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Tariffs could hit gear suppliers for the American pastime

By William Hennelly | China Daily USA | Updated: 2018-07-13 00:14
A vintage baseball glove, circa 1964. PROVIDED TO CHINA DAILY

To play baseball, the American pastime, it takes bats and balls and gloves.

And some of the tools of the game that have been imported from China popped up Tuesday on the Office of the US Trade Representative's 195 pages of 6,031 Chinese products that soon could be subject to 10 percent tariffs:

"Baseball and softball gloves and mitts, excluding batting gloves, of leather or of composition leather," the list reads. "Batting gloves, of leather or of composition leather."

The USTR even has the cheaper gloves covered: "Baseball and softball gloves and mitts, of plastics."

Who makes the gloves in China? It appears two companies are the major players.

The Xiamen Sunrise Sports Co Ltd in Fujian province, in business since 2001, makes baseball gloves, while the Guangzhou Burtono Sports Glove Co Ltd in Guangdong province, founded in 2009, makes batting gloves.

The famous American maker of baseball gloves, Rawlings, founded in 1887 in St. Louis, Missouri, still manufactures some gloves in the US but also outsources them to China.

Rawlings gloves, incidentally, can be found on Alibaba.com ranging from $2 to $200.

As intriguing as to what is on the USTR list, is what is not.

"This latest list includes consumer products, but it shies away from 'sacred cow' items like cell phones and pharmaceuticals," Height Capital analyst Clayton Allen wrote in a note Wednesday.

The US probably realizes that adding smartphones to a list of items in an always connected, social media-obsessed society could be problematic.

Goldman Sachs chief economist Jan Hatzius wrote that the list "avoids consumer goods even more than we expected".

Hatzius noted that many toys, some supplied "almost entirely by Chinese manufacturers", were also left out.

That could make sense politically, because a bunch of American kids crying if they couldn't get their favorite toys for Christmas might not be a good look.

A slew of consumer items, such as an assortment of fish, and appliances such as refrigerators, vacuum cleaners and air conditioners also are on there.

Perhaps even more impactful are the cathode ray tubes used in all the flat-screen TVs imported from China.

The added tariffs will drive up the cost of Chinese brands including TCL Electronics Holdings Ltd and Hisense Electric Co, and suppliers such as BOE Technology Group Co and Tianma Microelectronics Co, Bloomberg.com reported. All those companies' shares took a 3 percent hit on the news.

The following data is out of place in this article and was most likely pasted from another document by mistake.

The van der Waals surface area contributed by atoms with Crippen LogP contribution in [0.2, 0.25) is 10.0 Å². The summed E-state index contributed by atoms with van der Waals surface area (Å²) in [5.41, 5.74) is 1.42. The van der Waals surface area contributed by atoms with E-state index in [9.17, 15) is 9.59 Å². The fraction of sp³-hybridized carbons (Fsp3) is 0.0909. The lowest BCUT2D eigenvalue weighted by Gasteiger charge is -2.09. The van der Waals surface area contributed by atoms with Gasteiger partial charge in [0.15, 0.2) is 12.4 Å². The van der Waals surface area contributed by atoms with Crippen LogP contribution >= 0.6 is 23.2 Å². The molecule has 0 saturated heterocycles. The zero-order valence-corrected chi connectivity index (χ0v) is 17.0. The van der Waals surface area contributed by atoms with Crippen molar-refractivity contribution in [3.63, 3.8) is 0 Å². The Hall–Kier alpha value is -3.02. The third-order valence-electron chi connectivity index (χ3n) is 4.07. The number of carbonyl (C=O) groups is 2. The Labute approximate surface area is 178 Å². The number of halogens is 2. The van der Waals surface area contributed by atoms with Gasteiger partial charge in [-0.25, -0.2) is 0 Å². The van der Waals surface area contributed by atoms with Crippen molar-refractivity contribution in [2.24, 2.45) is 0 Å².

The giant Samsung Electronics Co, in the Republic of Korea, which has a large production base in China, also could be affected, the website reported.

"It gets harder for them (the administration) to keep it from the shelves of Walmart and Target and Best Buy," Mary E. Lovely, a senior fellow at the Peterson Institute for International Economics, told The New York Times.

China is known for its love of seafood, and particularly fancies Maine lobsters.

But China also exports plenty of fish, a wide variety of which now could face the tariff. Live lobsters, crabmeat, shrimp, prawns, oysters, scallops, tilapia, mussels and clams — a lot of the good stuff prominent on Chinese restaurant menus — could become more costly.

There's also a potpourri of fruit and vegetables, including bananas, beets, cabbage, cauliflower, celery, cherries, cucumbers, garlic, grapes, onions, oranges, peas, pineapples, peaches, potatotes, radishes, raspberries, squash, strawberries, sweet corn, and turnips.

If there's a bright spot for consumers, the tariffs are 10 percent, whereas the ones imposed on July 6 on $34 billion worth of Chinese exports (to which China responded in kind) are 25 percent.

On Wednesday, China's Foreign Ministry called the trade dispute a "fight between unilateralism and multilateralism".

The USTR office will accept public comments and hold hearings on the tariff plan from Aug 20-23 and is expected to reach a decision after Aug. 31.

Contact the writer at williamhennelly@chinadailyusa.com

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